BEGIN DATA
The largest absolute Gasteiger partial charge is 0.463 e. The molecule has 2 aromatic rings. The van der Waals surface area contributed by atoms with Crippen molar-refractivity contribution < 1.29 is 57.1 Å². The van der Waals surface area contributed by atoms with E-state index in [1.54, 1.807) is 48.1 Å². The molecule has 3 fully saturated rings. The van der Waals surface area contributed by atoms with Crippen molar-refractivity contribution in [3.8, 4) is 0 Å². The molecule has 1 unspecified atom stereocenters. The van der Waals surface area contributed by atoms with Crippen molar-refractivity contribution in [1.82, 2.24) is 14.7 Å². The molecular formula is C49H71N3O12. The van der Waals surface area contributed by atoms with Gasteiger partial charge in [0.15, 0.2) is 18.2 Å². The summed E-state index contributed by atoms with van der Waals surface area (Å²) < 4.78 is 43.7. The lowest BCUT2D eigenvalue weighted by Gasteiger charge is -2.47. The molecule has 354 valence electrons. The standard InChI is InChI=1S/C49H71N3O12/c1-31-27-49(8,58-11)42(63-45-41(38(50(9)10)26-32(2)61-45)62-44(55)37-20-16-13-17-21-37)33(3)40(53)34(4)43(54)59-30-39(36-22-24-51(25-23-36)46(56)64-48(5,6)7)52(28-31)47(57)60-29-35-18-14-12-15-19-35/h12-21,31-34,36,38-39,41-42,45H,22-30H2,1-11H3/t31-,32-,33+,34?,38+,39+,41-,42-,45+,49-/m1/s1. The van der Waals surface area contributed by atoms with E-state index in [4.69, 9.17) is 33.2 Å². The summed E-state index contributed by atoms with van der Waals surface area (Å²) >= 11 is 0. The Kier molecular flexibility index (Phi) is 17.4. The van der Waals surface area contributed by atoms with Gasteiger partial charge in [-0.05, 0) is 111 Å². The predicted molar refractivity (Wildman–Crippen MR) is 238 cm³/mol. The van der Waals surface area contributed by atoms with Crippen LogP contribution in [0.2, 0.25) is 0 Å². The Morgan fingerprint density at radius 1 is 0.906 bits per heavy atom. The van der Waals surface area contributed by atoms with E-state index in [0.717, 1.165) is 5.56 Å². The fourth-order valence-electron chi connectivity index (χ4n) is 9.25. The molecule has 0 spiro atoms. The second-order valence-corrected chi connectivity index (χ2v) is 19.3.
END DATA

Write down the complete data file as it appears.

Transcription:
The largest absolute Gasteiger partial charge is 0.463 e. The molecule has 2 aromatic rings. The van der Waals surface area contributed by atoms with Crippen molar-refractivity contribution < 1.29 is 57.1 Å². The van der Waals surface area contributed by atoms with E-state index in [1.54, 1.807) is 48.1 Å². The molecule has 3 fully saturated rings. The van der Waals surface area contributed by atoms with Crippen molar-refractivity contribution in [3.8, 4) is 0 Å². The molecule has 1 unspecified atom stereocenters. The van der Waals surface area contributed by atoms with Crippen molar-refractivity contribution in [1.82, 2.24) is 14.7 Å². The molecular formula is C49H71N3O12. The van der Waals surface area contributed by atoms with Gasteiger partial charge in [0.15, 0.2) is 18.2 Å². The summed E-state index contributed by atoms with van der Waals surface area (Å²) < 4.78 is 43.7. The lowest BCUT2D eigenvalue weighted by Gasteiger charge is -2.47. The molecule has 354 valence electrons. The standard InChI is InChI=1S/C49H71N3O12/c1-31-27-49(8,58-11)42(63-45-41(38(50(9)10)26-32(2)61-45)62-44(55)37-20-16-13-17-21-37)33(3)40(53)34(4)43(54)59-30-39(36-22-24-51(25-23-36)46(56)64-48(5,6)7)52(28-31)47(57)60-29-35-18-14-12-15-19-35/h12-21,31-34,36,38-39,41-42,45H,22-30H2,1-11H3/t31-,32-,33+,34?,38+,39+,41-,42-,45+,49-/m1/s1. The van der Waals surface area contributed by atoms with E-state index in [4.69, 9.17) is 33.2 Å². The summed E-state index contributed by atoms with van der Waals surface area (Å²) >= 11 is 0. The Kier molecular flexibility index (Phi) is 17.4. The van der Waals surface area contributed by atoms with Gasteiger partial charge in [-0.05, 0) is 111 Å². The predicted molar refractivity (Wildman–Crippen MR) is 238 cm³/mol. The van der Waals surface area contributed by atoms with Crippen LogP contribution in [0.2, 0.25) is 0 Å². The Morgan fingerprint density at radius 1 is 0.906 bits per heavy atom. The van der Waals surface area contributed by atoms with E-state index in [0.717, 1.165) is 5.56 Å². The fourth-order valence-electron chi connectivity index (χ4n) is 9.25. The molecule has 0 spiro atoms. The second-order valence-corrected chi connectivity index (χ2v) is 19.3.